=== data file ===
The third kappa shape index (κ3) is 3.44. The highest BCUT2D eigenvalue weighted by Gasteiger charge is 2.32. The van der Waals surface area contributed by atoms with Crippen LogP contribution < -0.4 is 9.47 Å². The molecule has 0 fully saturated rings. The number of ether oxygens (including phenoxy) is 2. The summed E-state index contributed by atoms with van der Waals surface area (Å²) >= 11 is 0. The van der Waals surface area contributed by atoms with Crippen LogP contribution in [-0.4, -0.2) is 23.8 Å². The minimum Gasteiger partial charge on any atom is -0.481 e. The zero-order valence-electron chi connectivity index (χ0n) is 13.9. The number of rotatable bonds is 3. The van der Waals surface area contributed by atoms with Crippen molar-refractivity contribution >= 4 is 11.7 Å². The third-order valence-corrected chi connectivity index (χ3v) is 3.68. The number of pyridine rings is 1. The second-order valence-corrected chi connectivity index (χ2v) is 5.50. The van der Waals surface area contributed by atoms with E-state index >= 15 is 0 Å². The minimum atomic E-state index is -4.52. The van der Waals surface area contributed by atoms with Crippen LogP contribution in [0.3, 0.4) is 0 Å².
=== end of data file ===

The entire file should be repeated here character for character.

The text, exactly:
The third kappa shape index (κ3) is 3.44. The highest BCUT2D eigenvalue weighted by Gasteiger charge is 2.32. The van der Waals surface area contributed by atoms with Crippen LogP contribution < -0.4 is 9.47 Å². The molecule has 0 fully saturated rings. The number of ether oxygens (including phenoxy) is 2. The summed E-state index contributed by atoms with van der Waals surface area (Å²) >= 11 is 0. The van der Waals surface area contributed by atoms with Crippen LogP contribution in [-0.4, -0.2) is 23.8 Å². The minimum Gasteiger partial charge on any atom is -0.481 e. The zero-order valence-electron chi connectivity index (χ0n) is 13.9. The number of rotatable bonds is 3. The van der Waals surface area contributed by atoms with Crippen molar-refractivity contribution >= 4 is 11.7 Å². The third-order valence-corrected chi connectivity index (χ3v) is 3.68. The number of pyridine rings is 1. The second-order valence-corrected chi connectivity index (χ2v) is 5.50. The van der Waals surface area contributed by atoms with E-state index >= 15 is 0 Å². The minimum atomic E-state index is -4.52. The van der Waals surface area contributed by atoms with Crippen LogP contribution in [0.3, 0.4) is 0 Å².